It’s like we are living in two different realities.

This is, perhaps, one of the most commonly expressed sentiments in our current political and cultural climate. Here in America, we seem to have bifurcated into two mutually exclusive, and completely incompatible, worldviews. We see this cultural reality reflected most strikingly in our news media: turn on the TV to one channel, and you will receive a completely different set of events, presentation of them, and analysis of their meaning and implications, than if you tune to another channel. People seem to have two different and incompatible basic sets of instincts about things.

Now, this may seem strange and incomprehensible. It is tempting to dismiss the other side as “out of touch with reality.” Actually, nothing could be further from the truth.

There are two realities.

The two sides in our political debate are both convinced that we are in imminent danger of being plunged into a vicious dictatorship. Strangely, though this is the only thing they seem to agree on, they have completely different reasons for arriving at this conclusion. What do we do when we have two camps of people who fully believe that the country is about to be delivered into the hands of a cadre of evil people, and that this election is the only thing that can save us from a horrid dictatorship?

We have to take a step back, take a deep breath, and look at this with a larger perspective. I will suggest that, at least in the short term, this election is really a red herring.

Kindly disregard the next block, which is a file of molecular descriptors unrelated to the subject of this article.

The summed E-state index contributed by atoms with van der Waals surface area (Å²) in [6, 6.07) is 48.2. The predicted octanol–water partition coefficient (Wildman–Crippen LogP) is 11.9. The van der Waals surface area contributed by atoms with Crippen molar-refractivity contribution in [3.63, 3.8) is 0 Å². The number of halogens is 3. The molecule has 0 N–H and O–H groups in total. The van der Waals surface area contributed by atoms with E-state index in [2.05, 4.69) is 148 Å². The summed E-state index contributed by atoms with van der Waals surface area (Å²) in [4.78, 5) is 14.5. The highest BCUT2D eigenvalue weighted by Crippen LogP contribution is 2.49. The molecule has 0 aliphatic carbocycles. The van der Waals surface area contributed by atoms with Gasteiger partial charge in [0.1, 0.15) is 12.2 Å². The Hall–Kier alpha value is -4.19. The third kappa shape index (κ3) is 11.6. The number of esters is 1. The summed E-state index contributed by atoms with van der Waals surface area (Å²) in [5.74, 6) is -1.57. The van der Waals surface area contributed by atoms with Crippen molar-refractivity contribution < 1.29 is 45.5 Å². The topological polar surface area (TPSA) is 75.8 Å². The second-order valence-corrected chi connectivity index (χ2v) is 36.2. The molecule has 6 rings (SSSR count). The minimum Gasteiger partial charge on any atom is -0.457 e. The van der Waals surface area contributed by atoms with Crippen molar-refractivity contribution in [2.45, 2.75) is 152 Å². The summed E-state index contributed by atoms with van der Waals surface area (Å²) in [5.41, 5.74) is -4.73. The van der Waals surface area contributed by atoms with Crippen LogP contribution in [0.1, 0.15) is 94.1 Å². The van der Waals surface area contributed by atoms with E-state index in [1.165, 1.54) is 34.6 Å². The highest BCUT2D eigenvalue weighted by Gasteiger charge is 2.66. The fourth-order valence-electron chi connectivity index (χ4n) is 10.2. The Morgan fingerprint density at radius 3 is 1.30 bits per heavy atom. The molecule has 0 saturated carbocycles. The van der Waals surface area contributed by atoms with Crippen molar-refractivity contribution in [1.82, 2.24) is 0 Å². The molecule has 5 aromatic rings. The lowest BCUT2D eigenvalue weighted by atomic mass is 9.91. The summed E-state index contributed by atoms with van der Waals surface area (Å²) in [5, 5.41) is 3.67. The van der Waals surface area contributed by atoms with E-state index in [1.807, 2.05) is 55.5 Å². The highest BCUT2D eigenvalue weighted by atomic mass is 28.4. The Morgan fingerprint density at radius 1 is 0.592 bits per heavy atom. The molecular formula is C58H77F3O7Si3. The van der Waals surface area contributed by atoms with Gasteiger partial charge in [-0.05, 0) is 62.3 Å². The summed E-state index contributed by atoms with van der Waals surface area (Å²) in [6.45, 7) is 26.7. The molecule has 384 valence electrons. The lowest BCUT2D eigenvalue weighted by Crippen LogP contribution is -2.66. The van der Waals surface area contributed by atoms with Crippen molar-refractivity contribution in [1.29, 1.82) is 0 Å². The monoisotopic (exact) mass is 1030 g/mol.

What has failed is not the government. It chugs along much as it ever has.

What has failed is the American people. We are responsible.

This may sound harsh, but it is and must be the truth. We are going to have to face this hard reality. We fear the government – both the left and the right fear what might happen if the other side gains full control of it – but neither side is quite going to impose an actual dictatorship if they win in November, at least not within the next few years.

What matters far more than our outward political strife is what is going on in the hearts of the American people.

Both sides perceive politics as a sort of panacea, as though if only the government would act a certain way, everything would be solved. This is, fortunately or unfortunately, not the case. It is often observed that politics is downstream of culture. I would add that culture is downstream of religion. Every society has a religious foundation, whether it thinks it does or not. There must be some internal guidance, a moral foundation by which the standard is set, by which men live and judge other men, and which serves as a guiding torch for the civilization as a whole. This is the spirit of a nation, or of a civilization, which, once established, is changed at the peril of the whole structure that has been built upon it.

What we see at this time in history is two competing civilizational spirits. I would add that it is a privilege to observe this unfolding in real time. It is an instructional moment that we ought to take advantage of. Let’s dive into what is happening.